And of course the federal Constitution also places limits on the States. Some of the ones Palmer lists are indeed limits on states. It means something to have a Union, after all. So Palmer is wrong again in saying I believe the Constitution does not limit the States — although I do believe States have a constitutional right to secede, which makes any “limits” placed on them by the Constitution voluntarily imposed ones that can in principle be nullified at any time by the State seceding–it would be like agreeing not to do certain things while employed by a given employer; so long as one wants to stay in the relationship, the limits are there; but one can just quit if the limits become too onerous. So the limits placed on States only operate so long as the State is a member of the Union, which it can leave if it so wishes (woops–may, not can).
However, in my view, the Constitution does not place as many limits on the States as Palmer apparently believes it does. For instance, the 14th Amendment puts fewer limits on the states, in my view, than Palmer thinks it does. Palmer speaks of “the clear text of the 13th, 14th, and 15th amendments” as if this settles the issue. The main debate between so-called libertarian “centralists” like Roger Pilon (whom I respect) and others such as Michael Kent Curtis, and apparently Palmer, on the one hand–and others, primarily Raoul Berger and libertarians such as Gene Healy, myself, Lew Rockwell, and many more — is how the “privileges and immunities” clause of the 14th amendment is interpreted. Theorists like Curtis and Pilon believe the Privileges or Immunities clause is a sweeping set of rights, similar to those enumerated and implied in the federal Bill of Rights. Others, such as Berger, do not. I think the issue is not nearly as clear-cut as Palmer claims it is. The text of the 14th Amendment and the P or I clause is anything but
clear. My own view is that it puts only narrow limits on what states can do, but does not clearly mean to place on them all of the limits that the Bill of Rights applies to the federal government itself. This issue can be debated, or at least I think so, even if some of the libertarian centralists don’t want to admit it’s a debatable issue.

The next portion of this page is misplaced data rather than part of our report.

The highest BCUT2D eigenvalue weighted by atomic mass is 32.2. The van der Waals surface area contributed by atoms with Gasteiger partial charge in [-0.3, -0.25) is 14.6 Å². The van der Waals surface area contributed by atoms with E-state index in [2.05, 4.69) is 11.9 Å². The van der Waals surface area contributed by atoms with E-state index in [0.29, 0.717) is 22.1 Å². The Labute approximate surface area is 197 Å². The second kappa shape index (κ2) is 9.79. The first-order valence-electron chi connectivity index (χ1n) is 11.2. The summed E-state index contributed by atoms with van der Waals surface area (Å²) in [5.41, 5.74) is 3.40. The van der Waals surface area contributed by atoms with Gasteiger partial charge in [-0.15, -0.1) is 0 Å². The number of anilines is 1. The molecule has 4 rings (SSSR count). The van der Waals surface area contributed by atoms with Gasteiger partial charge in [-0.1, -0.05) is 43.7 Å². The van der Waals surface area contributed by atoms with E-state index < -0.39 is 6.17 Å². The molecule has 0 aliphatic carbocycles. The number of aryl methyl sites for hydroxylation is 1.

Palmer writes, “Why is Mr. Kinsella deaf to the claims of violated rights by black Americans, whose rights were taken from them?”
Palmer seems to be implying that an emotional approach is the right one–that we ought to twist the words of the Constitution to support the right result in a given case; that if the Constitution would not permit the feds to stop the states from denying certain rights, that we ought to pretend otherwise. I would prefer a more honest approach. I prefer to identify what the law and Constitution is–to admit where it is unlibertarian, and where it is good. And where it is unlibertarian, to deny its legitimacy, to urge or favor change. Not to pretend that it really is libertarian. (And then we can debate whether a federal system is more “libertarian” than a centralized, nationalist, top-down one… unless Palmer et al. think that, too, is not debatable either. Some of my own views on this are here: Supreme Confusion, Or, A Libertarian Defense of Affirmative Action.)
So I am not “deaf” to the claims of victims of state action; I have written many times that I would myself use whatever weapon at my disposal to fight against the state harming me. If I could sue a state in federal court to make the state stop taxing me, I would do it. But that does not mean that as an honest commentator, and as someone considering which institutional features are most likely to limit state violation of rights, that I have to oppose any constitutional limits on federal action.
In fact, I have read the opinion in the wine-sales case at the root of this thread. The issue, like much of Con law, is muddy; but I find Clarence Thomas’s dissenting opinion, as is often the case, to be the more persuasive. Read it and see if you don’t agree. You will, I believe, see that his reasoning is more honest, simpler, and less results-oriented. The majority wanted to overturn the wine restrictions and found a way to do it. You can see this in their opinion. Thomas was earnestly and honestly trying to accurately construe what the Constitution means, and I think he got it right. I suppose Palmer would not call Thomas a racist, but you never know–there are apparently lots of “self-hating” types around.